Over the years, Google has asserted the fair use doctrine in more than one lawsuit as a defense to using copyrighted material without permission. In a previous article, we discussed Google’s fair use win in the case Authors Guild v. Google. But courts don’t always see eye-to-eye with the Internet giant. On March 27, the Court of Appeals for the Federal Circuit reversed a jury verdict of fair use in Goggle’s favor, concluding instead that Google’s use of protected works was inherently unfair. As a counterpoint to Authors Guild, let’s look at Oracle America v. Google, especially regarding the fourth fair use factor—market harm.
In 2005, Google began developing its Android mobile operating system. However, to use Java (the preferred programming language for mobile devices), Google needed software application programming interfaces (APIs) owned by Oracle America. For a contracted fee, Oracle licenses the APIs to software developers, and Google and Oracle did enter into negotiations for a licensing agreement. But they never made a deal. Rather, when Google’s Android team couldn’t develop its own APIs, Google copied verbatim 11,500 lines of Oracle’s code as well as the structure, sequence, and organization of 37 Java API packages.
Oracle sued for copyright infringement, and, in 2012, a jury found Google had copied protectable expression from the APIs but deadlocked over whether Google’s use was fair use. But then, after the verdict, the district court held that the APIs were not copyrightable after all, setting aside the jury’s finding of infringement. That ruling was reversed in 2014 by the Federal Circuit, which remanded the case for a new trial to decide the fair use question. In 2016, a jury found in Google’s favor, which brings us to the appeal and, as of March, Google’s loss.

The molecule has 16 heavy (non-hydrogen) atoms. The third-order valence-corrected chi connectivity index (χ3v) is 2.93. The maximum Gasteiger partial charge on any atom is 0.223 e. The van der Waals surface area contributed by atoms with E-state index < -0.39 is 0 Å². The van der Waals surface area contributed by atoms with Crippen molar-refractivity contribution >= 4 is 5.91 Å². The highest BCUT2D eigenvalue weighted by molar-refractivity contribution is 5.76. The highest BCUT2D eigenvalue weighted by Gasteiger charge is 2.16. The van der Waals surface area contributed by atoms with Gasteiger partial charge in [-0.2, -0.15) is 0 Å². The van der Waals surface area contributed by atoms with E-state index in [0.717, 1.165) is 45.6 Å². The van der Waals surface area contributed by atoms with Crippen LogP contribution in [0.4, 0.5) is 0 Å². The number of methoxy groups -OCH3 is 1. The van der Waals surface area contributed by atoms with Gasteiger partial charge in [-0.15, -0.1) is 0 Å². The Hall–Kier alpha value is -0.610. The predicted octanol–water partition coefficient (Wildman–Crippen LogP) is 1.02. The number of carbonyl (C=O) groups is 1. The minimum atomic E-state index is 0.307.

How Market Harm Prevents Google from Successfully Asserting Fair Use
After finding that Google’s use was not transformative because Google did not alter the Java code with “new expression, meaning, or message (Fair Use Factor #1);” that the nature of the copyrighted work was functional but still protected (Fair Use Factor #2); and that the extent of the copying was neutral (Fair Use Factor #3), the court looked at market harm (Fair Use Factor #4). Market harm refers to the effect of the use of a copyrighted work on the potential market for or value of that work. In this case, the court found clear market harm.
In Authors Guild v. Google, the court decided Google’s use of copyrighted material wasn’t a meaningful substitute for the works in question—thus, no market harm. Here, the court found Android and Java to be direct competitors in the market for mobile device software, with Java having been used in smartphones and tablets before Android entered the marketplace. Moreover, “Android’s release effectively replaced Java SE as the supplier of Oracle’s copyrighted works… This superseding use is inherently unfair.”
The Android system is hugely successful, and (the court noted) “devastating” to Oracle’s licensing strategy. Many consumers switched to Android and other Java customers, such as Amazon, demanded discounts. If nothing else, this case shows that when evidence of market harm is clear—and not conjecture—fair use is very hard to prove.
Read the full decision here.